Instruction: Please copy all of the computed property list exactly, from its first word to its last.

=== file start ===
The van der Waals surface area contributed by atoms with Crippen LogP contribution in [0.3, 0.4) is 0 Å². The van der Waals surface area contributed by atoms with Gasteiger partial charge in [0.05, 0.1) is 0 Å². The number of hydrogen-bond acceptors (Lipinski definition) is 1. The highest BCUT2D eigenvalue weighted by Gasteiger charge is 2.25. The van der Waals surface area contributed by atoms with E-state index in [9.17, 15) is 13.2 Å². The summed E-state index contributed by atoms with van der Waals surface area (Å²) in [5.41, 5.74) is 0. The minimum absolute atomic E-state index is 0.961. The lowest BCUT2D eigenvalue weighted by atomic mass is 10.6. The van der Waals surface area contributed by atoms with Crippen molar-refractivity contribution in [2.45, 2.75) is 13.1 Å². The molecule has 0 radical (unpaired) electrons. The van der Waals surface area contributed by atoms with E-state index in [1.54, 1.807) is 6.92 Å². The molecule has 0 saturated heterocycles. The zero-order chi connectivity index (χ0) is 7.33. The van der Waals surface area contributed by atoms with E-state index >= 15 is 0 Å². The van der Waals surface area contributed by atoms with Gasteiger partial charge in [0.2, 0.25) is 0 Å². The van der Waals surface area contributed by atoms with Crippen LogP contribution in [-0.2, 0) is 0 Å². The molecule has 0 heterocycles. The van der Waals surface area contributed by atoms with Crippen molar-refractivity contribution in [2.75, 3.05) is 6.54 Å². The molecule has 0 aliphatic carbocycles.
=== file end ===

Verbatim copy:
The van der Waals surface area contributed by atoms with Crippen LogP contribution in [0.3, 0.4) is 0 Å². The van der Waals surface area contributed by atoms with Gasteiger partial charge in [0.05, 0.1) is 0 Å². The number of hydrogen-bond acceptors (Lipinski definition) is 1. The highest BCUT2D eigenvalue weighted by Gasteiger charge is 2.25. The van der Waals surface area contributed by atoms with E-state index in [9.17, 15) is 13.2 Å². The summed E-state index contributed by atoms with van der Waals surface area (Å²) in [5.41, 5.74) is 0. The minimum absolute atomic E-state index is 0.961. The lowest BCUT2D eigenvalue weighted by atomic mass is 10.6. The van der Waals surface area contributed by atoms with Crippen molar-refractivity contribution in [2.45, 2.75) is 13.1 Å². The molecule has 0 radical (unpaired) electrons. The van der Waals surface area contributed by atoms with E-state index in [1.54, 1.807) is 6.92 Å². The molecule has 0 saturated heterocycles. The zero-order chi connectivity index (χ0) is 7.33. The van der Waals surface area contributed by atoms with E-state index >= 15 is 0 Å². The van der Waals surface area contributed by atoms with Gasteiger partial charge in [0.2, 0.25) is 0 Å². The van der Waals surface area contributed by atoms with Crippen LogP contribution in [-0.2, 0) is 0 Å². The molecule has 0 heterocycles. The van der Waals surface area contributed by atoms with Crippen molar-refractivity contribution in [2.75, 3.05) is 6.54 Å². The molecule has 0 aliphatic carbocycles.